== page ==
God Has Left The Building

God works through a variety of people in a variety of places, including outside of the church building.

In his second volume (Acts), Luke tells us that his first volume (Gospel of Luke) recorded “…all that Jesus began to do and to teach.” The story of Acts, then, tells us all that Jesus continued to do and to teach by means of the Holy Spirit through his Church.

One of the first things we notice is what happened to Jesus in volume one happens to his Body in volume two. Jesus lives by the Spirit, and now Jesus sends his Spirit to his followers. Jesus preaches the Kingdom of God, and now his followers proclaim Jesus as King. Jesus healed the sick and lame, and now his followers do the same. Essentially, Luke is using these examples to call his readers to be like Jesus in their context.

One of the clearest examples of being like Jesus is the trial and martyrdom of Stephen. Just like Jesus, Stephen is a man full of the Spirit, full of grace and power, and performs great wonders and signs. And just like Jesus, Stephen faced opposition that sought to put him to death based on false charges and testimony. And just like Jesus, he refused to back down from his mission.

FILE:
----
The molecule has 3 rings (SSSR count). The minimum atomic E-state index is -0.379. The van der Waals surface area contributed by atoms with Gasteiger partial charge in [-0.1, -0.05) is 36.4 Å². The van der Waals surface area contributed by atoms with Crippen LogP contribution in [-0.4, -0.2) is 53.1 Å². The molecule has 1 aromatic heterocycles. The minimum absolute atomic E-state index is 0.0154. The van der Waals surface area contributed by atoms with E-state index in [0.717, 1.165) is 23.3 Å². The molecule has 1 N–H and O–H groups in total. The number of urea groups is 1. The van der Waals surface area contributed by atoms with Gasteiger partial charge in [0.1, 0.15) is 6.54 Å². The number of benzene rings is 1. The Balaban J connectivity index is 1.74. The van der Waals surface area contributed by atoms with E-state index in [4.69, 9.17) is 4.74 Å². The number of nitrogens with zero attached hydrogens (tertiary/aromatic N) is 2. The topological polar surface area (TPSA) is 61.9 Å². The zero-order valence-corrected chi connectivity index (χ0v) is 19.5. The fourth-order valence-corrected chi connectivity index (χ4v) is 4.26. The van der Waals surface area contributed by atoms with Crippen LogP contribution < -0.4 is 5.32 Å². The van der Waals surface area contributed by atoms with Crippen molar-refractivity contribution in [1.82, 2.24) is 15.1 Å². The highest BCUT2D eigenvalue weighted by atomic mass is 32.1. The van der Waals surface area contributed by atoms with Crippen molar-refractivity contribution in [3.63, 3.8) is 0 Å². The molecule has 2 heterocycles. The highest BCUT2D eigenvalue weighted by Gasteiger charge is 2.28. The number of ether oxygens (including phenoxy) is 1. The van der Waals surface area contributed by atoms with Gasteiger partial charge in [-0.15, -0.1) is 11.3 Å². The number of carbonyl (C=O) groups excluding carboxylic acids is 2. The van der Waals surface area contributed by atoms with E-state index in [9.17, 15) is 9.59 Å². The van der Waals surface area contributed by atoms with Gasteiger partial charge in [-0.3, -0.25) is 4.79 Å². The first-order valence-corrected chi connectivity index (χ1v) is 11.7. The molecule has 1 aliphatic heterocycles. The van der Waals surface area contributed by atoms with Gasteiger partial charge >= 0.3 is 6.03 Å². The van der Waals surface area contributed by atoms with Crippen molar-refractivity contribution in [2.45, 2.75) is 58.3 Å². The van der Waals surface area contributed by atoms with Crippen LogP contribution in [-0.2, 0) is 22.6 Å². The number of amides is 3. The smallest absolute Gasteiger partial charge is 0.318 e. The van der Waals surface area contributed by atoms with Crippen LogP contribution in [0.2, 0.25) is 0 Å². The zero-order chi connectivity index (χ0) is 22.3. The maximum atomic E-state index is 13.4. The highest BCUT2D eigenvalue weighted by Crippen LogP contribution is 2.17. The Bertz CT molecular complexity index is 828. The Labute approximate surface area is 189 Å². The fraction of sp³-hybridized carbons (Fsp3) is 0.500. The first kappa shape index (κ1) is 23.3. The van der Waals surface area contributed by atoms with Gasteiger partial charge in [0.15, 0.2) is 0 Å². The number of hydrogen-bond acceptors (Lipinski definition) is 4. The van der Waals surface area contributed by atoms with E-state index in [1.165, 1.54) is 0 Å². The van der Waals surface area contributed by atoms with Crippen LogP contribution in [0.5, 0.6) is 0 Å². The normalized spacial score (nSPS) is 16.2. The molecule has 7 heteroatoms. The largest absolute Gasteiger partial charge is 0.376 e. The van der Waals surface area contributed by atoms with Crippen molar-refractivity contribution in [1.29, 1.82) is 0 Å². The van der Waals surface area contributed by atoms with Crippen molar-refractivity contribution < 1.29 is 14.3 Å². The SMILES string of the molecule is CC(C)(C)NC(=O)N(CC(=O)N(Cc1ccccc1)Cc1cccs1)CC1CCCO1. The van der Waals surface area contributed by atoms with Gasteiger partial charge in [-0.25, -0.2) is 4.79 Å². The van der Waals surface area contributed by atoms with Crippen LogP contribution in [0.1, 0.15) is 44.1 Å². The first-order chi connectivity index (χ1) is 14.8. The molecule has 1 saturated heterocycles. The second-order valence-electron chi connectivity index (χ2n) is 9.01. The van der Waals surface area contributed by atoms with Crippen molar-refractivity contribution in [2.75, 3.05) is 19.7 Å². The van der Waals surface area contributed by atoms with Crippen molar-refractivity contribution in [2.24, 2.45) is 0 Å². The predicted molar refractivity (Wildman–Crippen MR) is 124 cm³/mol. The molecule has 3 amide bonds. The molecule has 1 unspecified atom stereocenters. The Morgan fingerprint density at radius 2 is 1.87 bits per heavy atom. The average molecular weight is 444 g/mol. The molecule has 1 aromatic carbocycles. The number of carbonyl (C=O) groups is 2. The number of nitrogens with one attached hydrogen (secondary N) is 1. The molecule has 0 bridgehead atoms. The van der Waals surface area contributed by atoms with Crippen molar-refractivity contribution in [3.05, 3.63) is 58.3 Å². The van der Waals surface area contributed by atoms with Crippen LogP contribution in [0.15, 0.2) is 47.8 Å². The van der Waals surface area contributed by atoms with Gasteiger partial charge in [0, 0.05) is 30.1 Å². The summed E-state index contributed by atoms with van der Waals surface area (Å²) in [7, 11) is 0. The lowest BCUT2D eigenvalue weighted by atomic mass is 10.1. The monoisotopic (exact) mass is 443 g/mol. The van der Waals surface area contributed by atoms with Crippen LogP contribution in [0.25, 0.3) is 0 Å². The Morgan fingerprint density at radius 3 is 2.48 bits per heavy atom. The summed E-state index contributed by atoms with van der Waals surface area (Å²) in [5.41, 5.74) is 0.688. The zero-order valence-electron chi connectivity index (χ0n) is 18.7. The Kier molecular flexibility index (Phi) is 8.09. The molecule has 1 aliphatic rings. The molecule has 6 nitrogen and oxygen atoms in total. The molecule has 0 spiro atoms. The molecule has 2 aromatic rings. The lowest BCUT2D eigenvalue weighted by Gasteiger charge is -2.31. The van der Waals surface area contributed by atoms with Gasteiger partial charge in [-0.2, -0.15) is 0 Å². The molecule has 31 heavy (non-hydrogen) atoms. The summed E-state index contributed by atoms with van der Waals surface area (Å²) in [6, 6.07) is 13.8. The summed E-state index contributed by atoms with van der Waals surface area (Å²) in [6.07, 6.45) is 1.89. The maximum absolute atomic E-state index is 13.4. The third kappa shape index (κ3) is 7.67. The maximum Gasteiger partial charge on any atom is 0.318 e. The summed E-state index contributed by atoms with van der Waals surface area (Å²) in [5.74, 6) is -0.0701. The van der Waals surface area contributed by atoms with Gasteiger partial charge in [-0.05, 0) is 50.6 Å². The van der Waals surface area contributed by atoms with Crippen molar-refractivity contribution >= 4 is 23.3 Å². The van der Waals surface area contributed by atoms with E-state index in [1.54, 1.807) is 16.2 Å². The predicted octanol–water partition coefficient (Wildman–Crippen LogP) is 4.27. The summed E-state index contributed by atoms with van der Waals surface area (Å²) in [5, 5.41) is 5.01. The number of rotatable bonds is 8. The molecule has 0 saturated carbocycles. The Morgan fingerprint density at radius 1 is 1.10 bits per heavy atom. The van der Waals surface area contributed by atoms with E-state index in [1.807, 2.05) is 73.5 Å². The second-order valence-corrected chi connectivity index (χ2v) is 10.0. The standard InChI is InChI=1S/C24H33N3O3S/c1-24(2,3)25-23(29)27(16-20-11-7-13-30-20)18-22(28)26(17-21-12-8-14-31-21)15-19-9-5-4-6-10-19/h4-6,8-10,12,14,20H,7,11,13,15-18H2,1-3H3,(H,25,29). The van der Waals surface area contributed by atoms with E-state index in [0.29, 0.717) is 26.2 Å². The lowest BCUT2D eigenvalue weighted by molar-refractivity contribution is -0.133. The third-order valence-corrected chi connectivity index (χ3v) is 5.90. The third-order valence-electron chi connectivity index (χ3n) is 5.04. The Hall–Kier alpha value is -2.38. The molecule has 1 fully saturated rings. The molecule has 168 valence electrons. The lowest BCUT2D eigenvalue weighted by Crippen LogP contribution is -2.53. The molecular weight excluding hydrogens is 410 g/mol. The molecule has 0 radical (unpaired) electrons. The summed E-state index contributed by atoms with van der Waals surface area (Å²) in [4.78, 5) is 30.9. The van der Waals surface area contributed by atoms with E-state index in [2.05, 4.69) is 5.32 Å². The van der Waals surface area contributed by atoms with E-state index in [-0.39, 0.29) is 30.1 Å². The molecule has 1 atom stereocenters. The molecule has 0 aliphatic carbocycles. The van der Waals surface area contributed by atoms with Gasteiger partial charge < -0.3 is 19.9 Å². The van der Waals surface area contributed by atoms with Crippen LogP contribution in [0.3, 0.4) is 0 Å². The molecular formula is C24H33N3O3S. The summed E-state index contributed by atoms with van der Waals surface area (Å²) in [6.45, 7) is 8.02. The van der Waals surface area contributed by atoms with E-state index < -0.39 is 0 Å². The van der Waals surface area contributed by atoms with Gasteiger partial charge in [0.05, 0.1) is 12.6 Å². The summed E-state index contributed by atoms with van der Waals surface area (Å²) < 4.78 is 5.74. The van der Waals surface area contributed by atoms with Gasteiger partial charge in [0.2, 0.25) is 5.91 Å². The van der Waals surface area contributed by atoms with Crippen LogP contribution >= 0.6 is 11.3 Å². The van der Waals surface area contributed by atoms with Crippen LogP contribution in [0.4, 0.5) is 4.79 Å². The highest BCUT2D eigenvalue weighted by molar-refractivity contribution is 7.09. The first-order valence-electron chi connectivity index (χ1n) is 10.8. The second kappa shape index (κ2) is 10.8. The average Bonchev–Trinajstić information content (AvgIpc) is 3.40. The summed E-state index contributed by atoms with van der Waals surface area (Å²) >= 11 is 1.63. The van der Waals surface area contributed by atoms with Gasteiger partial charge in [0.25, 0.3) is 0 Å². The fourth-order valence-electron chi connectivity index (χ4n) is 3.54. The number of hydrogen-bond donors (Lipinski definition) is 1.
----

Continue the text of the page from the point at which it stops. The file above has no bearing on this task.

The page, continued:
If you’ve never read Stephen’s sermon to the Sanhedrin, take a few minutes and read Acts 7. It’s a wonderful summary of how God’s presence and action has never been restricted to any one building, land, or people. Stephen reminds us that God has worked in many places and in many ways through many people.

We are reminded that God called Abraham out of the land of the Chaldeans to Harran, then to the promised land. He worked in and through Egypt during the famine under Joseph. He worked with and through Moses while in Egpyt, and in Midian. He dwelt on Sinai while Israel rebelled in idolatry at the base of the mountain. God dwelt in the Tabernacle throughout the wilderness, and even when Israel finally settled in the promised land. He then dwelt in the temple of Solomon.

What Stephen so skillfully does is point out from the Scriptures that God’s power and actions are not tied to one building. It never has been, and never will be. God works through a variety of people in a variety of places, including outside of the church building.